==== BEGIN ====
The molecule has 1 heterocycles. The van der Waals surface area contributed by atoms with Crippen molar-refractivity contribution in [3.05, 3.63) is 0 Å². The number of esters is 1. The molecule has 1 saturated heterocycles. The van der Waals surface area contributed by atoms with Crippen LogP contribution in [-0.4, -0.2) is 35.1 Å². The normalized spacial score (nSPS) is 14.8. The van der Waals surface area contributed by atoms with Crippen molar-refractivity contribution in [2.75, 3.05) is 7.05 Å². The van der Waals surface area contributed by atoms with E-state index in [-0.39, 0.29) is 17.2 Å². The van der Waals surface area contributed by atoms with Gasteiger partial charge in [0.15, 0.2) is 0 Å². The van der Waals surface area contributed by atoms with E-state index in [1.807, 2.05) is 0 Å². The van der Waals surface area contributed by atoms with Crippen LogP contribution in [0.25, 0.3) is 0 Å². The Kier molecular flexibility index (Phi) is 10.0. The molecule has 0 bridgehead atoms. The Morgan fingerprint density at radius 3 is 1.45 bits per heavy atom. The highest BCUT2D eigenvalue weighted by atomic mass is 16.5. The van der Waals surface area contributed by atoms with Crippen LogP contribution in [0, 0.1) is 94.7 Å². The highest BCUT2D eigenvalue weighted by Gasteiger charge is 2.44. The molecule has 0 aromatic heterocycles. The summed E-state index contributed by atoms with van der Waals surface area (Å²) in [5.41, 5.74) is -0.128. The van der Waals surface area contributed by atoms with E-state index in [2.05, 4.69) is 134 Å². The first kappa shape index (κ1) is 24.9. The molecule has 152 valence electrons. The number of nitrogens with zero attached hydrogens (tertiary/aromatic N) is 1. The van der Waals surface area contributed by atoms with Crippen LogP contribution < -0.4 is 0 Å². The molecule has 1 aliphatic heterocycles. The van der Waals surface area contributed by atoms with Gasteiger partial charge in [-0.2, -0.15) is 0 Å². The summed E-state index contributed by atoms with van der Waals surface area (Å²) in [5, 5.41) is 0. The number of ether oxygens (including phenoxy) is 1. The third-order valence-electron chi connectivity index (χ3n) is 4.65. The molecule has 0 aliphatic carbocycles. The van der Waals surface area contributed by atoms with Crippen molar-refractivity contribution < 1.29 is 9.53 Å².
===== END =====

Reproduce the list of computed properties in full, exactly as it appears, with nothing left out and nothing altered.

The molecule has 1 heterocycles. The van der Waals surface area contributed by atoms with Crippen molar-refractivity contribution in [3.05, 3.63) is 0 Å². The number of esters is 1. The molecule has 1 saturated heterocycles. The van der Waals surface area contributed by atoms with Crippen LogP contribution in [-0.4, -0.2) is 35.1 Å². The normalized spacial score (nSPS) is 14.8. The van der Waals surface area contributed by atoms with Crippen molar-refractivity contribution in [2.75, 3.05) is 7.05 Å². The van der Waals surface area contributed by atoms with E-state index in [-0.39, 0.29) is 17.2 Å². The van der Waals surface area contributed by atoms with Gasteiger partial charge in [0.15, 0.2) is 0 Å². The van der Waals surface area contributed by atoms with E-state index in [1.807, 2.05) is 0 Å². The van der Waals surface area contributed by atoms with Crippen LogP contribution in [0.25, 0.3) is 0 Å². The Kier molecular flexibility index (Phi) is 10.0. The molecule has 0 bridgehead atoms. The Morgan fingerprint density at radius 3 is 1.45 bits per heavy atom. The highest BCUT2D eigenvalue weighted by atomic mass is 16.5. The van der Waals surface area contributed by atoms with Crippen LogP contribution in [0, 0.1) is 94.7 Å². The highest BCUT2D eigenvalue weighted by Gasteiger charge is 2.44. The molecule has 0 aromatic heterocycles. The summed E-state index contributed by atoms with van der Waals surface area (Å²) in [5.41, 5.74) is -0.128. The van der Waals surface area contributed by atoms with E-state index in [2.05, 4.69) is 134 Å². The first kappa shape index (κ1) is 24.9. The molecule has 152 valence electrons. The number of nitrogens with zero attached hydrogens (tertiary/aromatic N) is 1. The van der Waals surface area contributed by atoms with Crippen LogP contribution < -0.4 is 0 Å². The molecule has 1 aliphatic heterocycles. The van der Waals surface area contributed by atoms with Gasteiger partial charge in [-0.2, -0.15) is 0 Å². The summed E-state index contributed by atoms with van der Waals surface area (Å²) in [5, 5.41) is 0. The number of ether oxygens (including phenoxy) is 1. The third-order valence-electron chi connectivity index (χ3n) is 4.65. The molecule has 0 aliphatic carbocycles. The van der Waals surface area contributed by atoms with Crippen molar-refractivity contribution < 1.29 is 9.53 Å².